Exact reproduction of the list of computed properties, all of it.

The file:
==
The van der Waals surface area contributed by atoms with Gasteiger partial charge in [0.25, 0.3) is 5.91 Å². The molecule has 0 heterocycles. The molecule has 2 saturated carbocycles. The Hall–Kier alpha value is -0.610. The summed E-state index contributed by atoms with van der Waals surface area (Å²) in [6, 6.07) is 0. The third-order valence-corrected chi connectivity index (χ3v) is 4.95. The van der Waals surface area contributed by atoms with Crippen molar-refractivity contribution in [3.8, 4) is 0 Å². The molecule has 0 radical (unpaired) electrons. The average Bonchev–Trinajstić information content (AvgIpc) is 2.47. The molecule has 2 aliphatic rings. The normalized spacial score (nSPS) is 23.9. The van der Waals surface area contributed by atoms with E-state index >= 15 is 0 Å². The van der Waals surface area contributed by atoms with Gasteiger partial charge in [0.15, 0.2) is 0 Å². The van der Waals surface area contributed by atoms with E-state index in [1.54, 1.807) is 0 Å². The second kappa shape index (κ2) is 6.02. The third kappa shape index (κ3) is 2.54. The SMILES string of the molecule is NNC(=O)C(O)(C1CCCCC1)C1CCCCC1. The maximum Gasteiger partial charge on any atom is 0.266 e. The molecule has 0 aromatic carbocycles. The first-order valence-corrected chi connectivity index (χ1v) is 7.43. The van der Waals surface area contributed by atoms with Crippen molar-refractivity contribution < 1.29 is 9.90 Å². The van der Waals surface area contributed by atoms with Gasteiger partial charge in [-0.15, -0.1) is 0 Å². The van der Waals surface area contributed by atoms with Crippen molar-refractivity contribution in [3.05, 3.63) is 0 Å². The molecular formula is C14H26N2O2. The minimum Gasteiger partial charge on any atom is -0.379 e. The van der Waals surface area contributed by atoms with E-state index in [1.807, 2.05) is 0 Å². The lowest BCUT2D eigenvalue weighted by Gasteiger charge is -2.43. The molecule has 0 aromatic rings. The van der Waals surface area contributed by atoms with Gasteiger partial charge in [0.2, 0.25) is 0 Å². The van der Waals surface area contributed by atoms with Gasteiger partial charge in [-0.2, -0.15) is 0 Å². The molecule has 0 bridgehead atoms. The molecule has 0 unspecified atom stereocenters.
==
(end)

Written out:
The van der Waals surface area contributed by atoms with Gasteiger partial charge in [0.25, 0.3) is 5.91 Å². The molecule has 0 heterocycles. The molecule has 2 saturated carbocycles. The Hall–Kier alpha value is -0.610. The summed E-state index contributed by atoms with van der Waals surface area (Å²) in [6, 6.07) is 0. The third-order valence-corrected chi connectivity index (χ3v) is 4.95. The van der Waals surface area contributed by atoms with Crippen molar-refractivity contribution in [3.8, 4) is 0 Å². The molecule has 0 radical (unpaired) electrons. The average Bonchev–Trinajstić information content (AvgIpc) is 2.47. The molecule has 2 aliphatic rings. The normalized spacial score (nSPS) is 23.9. The van der Waals surface area contributed by atoms with E-state index >= 15 is 0 Å². The van der Waals surface area contributed by atoms with Gasteiger partial charge in [0.15, 0.2) is 0 Å². The van der Waals surface area contributed by atoms with E-state index in [1.54, 1.807) is 0 Å². The second kappa shape index (κ2) is 6.02. The third kappa shape index (κ3) is 2.54. The SMILES string of the molecule is NNC(=O)C(O)(C1CCCCC1)C1CCCCC1. The maximum Gasteiger partial charge on any atom is 0.266 e. The molecule has 0 aromatic carbocycles. The first-order valence-corrected chi connectivity index (χ1v) is 7.43. The van der Waals surface area contributed by atoms with Crippen molar-refractivity contribution < 1.29 is 9.90 Å². The van der Waals surface area contributed by atoms with Gasteiger partial charge in [-0.15, -0.1) is 0 Å². The van der Waals surface area contributed by atoms with Crippen molar-refractivity contribution in [3.05, 3.63) is 0 Å². The molecular formula is C14H26N2O2. The minimum Gasteiger partial charge on any atom is -0.379 e. The van der Waals surface area contributed by atoms with E-state index in [1.807, 2.05) is 0 Å². The lowest BCUT2D eigenvalue weighted by Gasteiger charge is -2.43. The molecule has 0 aromatic rings. The van der Waals surface area contributed by atoms with Gasteiger partial charge in [0.2, 0.25) is 0 Å². The van der Waals surface area contributed by atoms with Gasteiger partial charge in [-0.2, -0.15) is 0 Å². The molecule has 0 bridgehead atoms. The molecule has 0 unspecified atom stereocenters.